A data analyst has to have a basic understanding of statistics. Let’s look at an example, if your manager asks you to perform an A/B test, an understanding of statistics will make it easier for you to understand the data that you’ve gathered.
The main topics to familiarize yourself with our statistical tests, distributions, maximum likelihood estimators, and similar principles. A highly important aspect of your statistics knowledge is to understand when different techniques are valid to use as approaches in your work.
As for Mathematics, understanding Algebra at the college level should be a sufficient requirement. To be more specific, you need to be able to make word problems out of mathematical expressions, solve equations and handle algebraic expressions, graph different types of functions and have insight on the relation between equations and their graphs.
4. Machine Learning:
Working with large portions of data renders Machine Learning a powerful tool that you can’t afford missing. It gives you the ability to make predictions and calculated decisions based on these data. You should be able to handle the most common machine learning algorithms, such as dimensionality reduction, and supervised/unsupervised techniques.
A few topics that are mostly used algorithms are neural networks, principal component analysis, support vector machines, and k-means clustering. An understanding of the theory and how to use these algorithms is needed. You also have to be familiar with the advantages and disadvantages of said algorithms, as well as when is the right situation to apply which of them.
5. Data Wrangling:
Manually collecting and refining data so it can be easily read and analyzed is not widely used or appreciated the technique. This technique is called “data wrangling” or “data munging” in the data science community.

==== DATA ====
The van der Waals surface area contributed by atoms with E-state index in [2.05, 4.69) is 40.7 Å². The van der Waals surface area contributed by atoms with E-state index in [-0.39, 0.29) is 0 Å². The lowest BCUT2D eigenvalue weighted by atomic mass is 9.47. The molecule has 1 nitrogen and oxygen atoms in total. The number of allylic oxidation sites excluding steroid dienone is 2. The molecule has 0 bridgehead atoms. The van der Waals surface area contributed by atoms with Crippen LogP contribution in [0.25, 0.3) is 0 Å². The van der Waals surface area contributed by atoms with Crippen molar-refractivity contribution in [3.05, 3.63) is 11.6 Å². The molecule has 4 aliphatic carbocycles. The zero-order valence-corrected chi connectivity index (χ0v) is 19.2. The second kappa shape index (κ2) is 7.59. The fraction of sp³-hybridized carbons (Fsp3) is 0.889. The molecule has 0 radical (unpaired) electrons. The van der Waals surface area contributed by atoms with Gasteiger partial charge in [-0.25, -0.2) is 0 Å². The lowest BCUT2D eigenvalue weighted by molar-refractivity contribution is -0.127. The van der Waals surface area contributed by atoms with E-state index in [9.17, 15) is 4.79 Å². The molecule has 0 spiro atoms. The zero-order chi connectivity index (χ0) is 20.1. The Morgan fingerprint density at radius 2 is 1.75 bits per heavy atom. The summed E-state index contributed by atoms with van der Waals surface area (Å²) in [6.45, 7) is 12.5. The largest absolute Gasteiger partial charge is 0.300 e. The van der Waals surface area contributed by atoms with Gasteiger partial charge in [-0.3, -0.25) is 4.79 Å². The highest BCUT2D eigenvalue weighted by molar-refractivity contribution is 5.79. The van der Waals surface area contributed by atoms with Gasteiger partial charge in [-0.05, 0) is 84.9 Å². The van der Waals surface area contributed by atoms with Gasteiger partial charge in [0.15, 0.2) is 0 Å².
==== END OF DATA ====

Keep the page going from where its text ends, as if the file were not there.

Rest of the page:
Surely, it isn’t as sophisticated or advanced as using machine learning models, data wrangling is a task that can consume 50-80% data scientists’ time to perform.
So why is data wrangling needed? It’s not rare that the data available to analyze is going messy and difficult to handle. Hence, it’s really important to know how to manually process data imperfections.
This is more common at small companies or companies where the product is not data-related. Nevertheless, data wrangling is a core skill for data scientists no matter where you work.
6. Communication and Data Visualization:
It is not enough to only interpret and analyze the data, effectively communicating the results and findings is imperative, so that stakeholders can make well-informed business decisions.
Most stakeholders are not interested in technical details by which the analysis was carried out. This means that communicating technical and non-technical findings in a manner that is easily understandable is the goal.
Using data visualization tools could be a great help to achieve said goal, such tools like ggplot, matplotlib, seaborn and d3.js. Comprehending the principles behind visually encoding data and communicating information is vital for a successful presentation.
Do you want to become a certified data analyst or data scientist?
We invite you to check out our Data Science courses for a structured program to help you learn the skills you’ll need: